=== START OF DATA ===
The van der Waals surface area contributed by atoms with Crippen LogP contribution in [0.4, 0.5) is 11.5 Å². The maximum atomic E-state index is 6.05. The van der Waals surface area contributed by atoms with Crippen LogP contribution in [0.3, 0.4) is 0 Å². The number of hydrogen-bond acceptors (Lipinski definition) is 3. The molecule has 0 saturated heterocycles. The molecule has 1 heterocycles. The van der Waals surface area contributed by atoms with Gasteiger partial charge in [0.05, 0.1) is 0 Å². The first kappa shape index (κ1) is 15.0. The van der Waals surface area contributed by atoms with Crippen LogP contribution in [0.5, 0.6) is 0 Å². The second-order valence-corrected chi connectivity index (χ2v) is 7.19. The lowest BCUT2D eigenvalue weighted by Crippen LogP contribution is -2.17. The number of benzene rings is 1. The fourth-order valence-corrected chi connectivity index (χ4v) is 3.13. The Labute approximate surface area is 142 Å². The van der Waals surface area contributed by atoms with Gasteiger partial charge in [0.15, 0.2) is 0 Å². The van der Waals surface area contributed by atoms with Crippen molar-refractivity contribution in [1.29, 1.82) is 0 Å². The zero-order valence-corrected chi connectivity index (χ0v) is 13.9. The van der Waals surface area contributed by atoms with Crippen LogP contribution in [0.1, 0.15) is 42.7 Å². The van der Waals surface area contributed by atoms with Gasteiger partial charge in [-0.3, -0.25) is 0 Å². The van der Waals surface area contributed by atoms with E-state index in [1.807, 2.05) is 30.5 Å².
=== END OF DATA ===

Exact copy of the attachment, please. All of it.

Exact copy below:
The van der Waals surface area contributed by atoms with Crippen LogP contribution in [0.4, 0.5) is 11.5 Å². The maximum atomic E-state index is 6.05. The van der Waals surface area contributed by atoms with Crippen LogP contribution in [0.3, 0.4) is 0 Å². The number of hydrogen-bond acceptors (Lipinski definition) is 3. The molecule has 0 saturated heterocycles. The molecule has 1 heterocycles. The van der Waals surface area contributed by atoms with Gasteiger partial charge in [0.05, 0.1) is 0 Å². The first kappa shape index (κ1) is 15.0. The van der Waals surface area contributed by atoms with Crippen LogP contribution in [0.5, 0.6) is 0 Å². The second-order valence-corrected chi connectivity index (χ2v) is 7.19. The lowest BCUT2D eigenvalue weighted by Crippen LogP contribution is -2.17. The number of benzene rings is 1. The fourth-order valence-corrected chi connectivity index (χ4v) is 3.13. The Labute approximate surface area is 142 Å². The van der Waals surface area contributed by atoms with Gasteiger partial charge in [0.15, 0.2) is 0 Å². The van der Waals surface area contributed by atoms with Crippen molar-refractivity contribution in [1.29, 1.82) is 0 Å². The zero-order valence-corrected chi connectivity index (χ0v) is 13.9. The van der Waals surface area contributed by atoms with Crippen LogP contribution in [0.1, 0.15) is 42.7 Å². The van der Waals surface area contributed by atoms with Gasteiger partial charge in [-0.3, -0.25) is 0 Å². The van der Waals surface area contributed by atoms with E-state index in [1.807, 2.05) is 30.5 Å².